>> Forget those people who wish us ill.>> UK Opposition Labor Party, in turmoil. I'm William James, Reuters political correspondent in Westminster. Were Labor Leader Jeremy Corbyn is locked in a standoff with his elected lawmakers. The opposition Labor Party finds itself in a state of absolute turmoil at the moment.
Three quarters of it's elected lawmakers voted on Tuesday to show that they had no confidence in their leader Jeremy Corbyn. But minutes later Corbyn said he wasn't going to resign. He said he wouldn't betray the grassroots party members who put him in place as leader of the Labour party.
So at the moment we're in a stalemate. The party want him to go, he won't go. Labour sees a real need to sort this out quickly. That's for two reasons. One is because they fear that a snap election might be called in the wake of the EU exit.
And that would leave them in a weakened position without a strong leader to go into that election and ask the public to vote for them. The second reason is that Britain's also about to embark upon a series of extremely complicated but also extremely important negotiations with the European Union.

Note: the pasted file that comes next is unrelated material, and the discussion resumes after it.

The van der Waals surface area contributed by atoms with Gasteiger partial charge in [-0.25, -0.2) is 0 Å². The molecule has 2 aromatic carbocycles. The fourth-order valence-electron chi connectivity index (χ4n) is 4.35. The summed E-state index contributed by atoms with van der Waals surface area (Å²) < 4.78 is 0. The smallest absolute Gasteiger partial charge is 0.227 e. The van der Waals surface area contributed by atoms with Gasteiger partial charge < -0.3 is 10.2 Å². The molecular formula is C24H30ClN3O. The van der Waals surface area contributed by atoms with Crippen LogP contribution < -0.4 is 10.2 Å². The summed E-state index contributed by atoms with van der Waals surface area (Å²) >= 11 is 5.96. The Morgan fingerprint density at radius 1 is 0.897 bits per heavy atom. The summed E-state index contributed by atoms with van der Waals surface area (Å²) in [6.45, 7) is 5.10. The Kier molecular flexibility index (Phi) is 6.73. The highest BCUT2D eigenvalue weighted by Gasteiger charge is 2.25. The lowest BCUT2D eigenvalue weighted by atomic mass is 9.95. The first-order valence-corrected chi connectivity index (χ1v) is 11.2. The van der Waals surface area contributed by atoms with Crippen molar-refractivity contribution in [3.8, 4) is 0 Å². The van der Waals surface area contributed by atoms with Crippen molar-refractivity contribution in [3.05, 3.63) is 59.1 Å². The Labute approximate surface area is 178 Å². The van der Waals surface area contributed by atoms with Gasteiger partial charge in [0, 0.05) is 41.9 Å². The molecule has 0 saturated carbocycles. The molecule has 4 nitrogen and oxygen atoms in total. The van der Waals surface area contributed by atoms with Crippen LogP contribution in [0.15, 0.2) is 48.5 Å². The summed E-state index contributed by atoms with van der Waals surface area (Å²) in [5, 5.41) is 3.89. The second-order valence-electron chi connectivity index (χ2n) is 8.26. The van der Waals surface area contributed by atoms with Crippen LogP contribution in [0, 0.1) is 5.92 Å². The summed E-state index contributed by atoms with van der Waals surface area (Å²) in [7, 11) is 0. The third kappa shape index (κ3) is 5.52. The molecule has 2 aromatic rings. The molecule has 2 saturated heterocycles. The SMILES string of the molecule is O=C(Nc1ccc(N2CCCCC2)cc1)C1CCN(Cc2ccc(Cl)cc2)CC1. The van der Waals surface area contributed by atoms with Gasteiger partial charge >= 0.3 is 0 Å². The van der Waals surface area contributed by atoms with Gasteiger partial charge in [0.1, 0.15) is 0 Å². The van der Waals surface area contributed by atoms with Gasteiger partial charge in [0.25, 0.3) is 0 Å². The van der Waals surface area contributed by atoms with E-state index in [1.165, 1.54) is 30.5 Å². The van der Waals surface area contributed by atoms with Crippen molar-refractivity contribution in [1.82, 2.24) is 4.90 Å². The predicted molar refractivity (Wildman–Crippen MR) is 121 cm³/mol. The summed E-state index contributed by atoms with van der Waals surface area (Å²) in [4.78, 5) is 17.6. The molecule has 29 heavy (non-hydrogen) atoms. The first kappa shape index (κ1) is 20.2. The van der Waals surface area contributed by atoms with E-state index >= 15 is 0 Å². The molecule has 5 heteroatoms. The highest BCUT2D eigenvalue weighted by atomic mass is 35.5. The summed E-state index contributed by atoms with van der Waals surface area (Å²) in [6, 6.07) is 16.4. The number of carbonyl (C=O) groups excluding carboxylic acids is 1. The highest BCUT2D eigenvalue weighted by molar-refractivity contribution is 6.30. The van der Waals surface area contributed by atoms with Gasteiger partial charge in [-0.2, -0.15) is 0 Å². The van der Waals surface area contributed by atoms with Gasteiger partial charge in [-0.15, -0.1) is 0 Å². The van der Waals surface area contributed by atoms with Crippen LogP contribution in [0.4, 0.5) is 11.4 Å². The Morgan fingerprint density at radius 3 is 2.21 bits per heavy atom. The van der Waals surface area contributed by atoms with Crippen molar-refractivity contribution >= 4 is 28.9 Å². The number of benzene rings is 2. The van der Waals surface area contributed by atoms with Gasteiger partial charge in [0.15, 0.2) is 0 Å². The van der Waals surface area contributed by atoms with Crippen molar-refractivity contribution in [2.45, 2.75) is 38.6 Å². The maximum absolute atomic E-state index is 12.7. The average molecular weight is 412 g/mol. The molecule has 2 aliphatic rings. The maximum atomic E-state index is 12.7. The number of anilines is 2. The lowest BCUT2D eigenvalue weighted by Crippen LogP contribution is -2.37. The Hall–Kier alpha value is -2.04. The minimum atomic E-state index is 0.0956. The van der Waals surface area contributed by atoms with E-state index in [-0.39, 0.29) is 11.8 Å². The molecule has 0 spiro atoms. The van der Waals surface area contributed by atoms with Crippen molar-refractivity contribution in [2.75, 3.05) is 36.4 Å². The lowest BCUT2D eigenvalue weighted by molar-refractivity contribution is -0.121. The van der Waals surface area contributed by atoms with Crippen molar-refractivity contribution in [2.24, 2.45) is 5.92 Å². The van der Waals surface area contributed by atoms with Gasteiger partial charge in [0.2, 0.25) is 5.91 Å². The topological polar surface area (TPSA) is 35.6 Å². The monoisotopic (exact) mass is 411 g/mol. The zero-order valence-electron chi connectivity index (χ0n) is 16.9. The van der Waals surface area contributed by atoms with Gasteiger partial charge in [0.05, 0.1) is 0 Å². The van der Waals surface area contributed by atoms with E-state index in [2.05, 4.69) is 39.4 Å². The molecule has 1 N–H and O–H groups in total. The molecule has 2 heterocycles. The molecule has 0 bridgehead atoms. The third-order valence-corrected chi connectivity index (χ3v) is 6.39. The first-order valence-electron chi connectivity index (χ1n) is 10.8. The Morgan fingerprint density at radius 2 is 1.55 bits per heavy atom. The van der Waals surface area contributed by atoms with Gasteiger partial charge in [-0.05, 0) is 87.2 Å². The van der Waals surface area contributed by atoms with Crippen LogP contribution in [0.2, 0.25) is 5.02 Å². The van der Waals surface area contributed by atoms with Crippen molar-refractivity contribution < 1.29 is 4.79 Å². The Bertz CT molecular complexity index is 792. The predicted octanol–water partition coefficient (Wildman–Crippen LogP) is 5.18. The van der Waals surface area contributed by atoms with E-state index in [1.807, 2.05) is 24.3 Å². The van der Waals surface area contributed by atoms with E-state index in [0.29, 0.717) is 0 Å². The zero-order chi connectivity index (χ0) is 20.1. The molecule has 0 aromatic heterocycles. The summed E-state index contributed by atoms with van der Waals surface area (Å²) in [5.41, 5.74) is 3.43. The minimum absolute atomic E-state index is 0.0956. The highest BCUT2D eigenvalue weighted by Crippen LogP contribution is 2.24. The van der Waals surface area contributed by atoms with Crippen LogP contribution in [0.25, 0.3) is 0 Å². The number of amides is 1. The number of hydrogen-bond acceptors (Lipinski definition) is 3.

To break the deadlock what needs to happen now is that 51 labor law makers unite behind a single candidate, and that will trigger then a leadership contest. But that's not the end for Corbyn, because his name will, as incumbent, will automatically be on the ballot paper. And he also retains the huge support of the party's grassroots members.
The longer this goes on the less political capital that the Labor Party can gain from the turmoil that's also going on in the Conservative Party. They don't have a leader, they've just started their own leadership contest. These negotiations getting closer all the time. And Labor should really now be up front and pushing their case for how they want Britain to interact with Europe.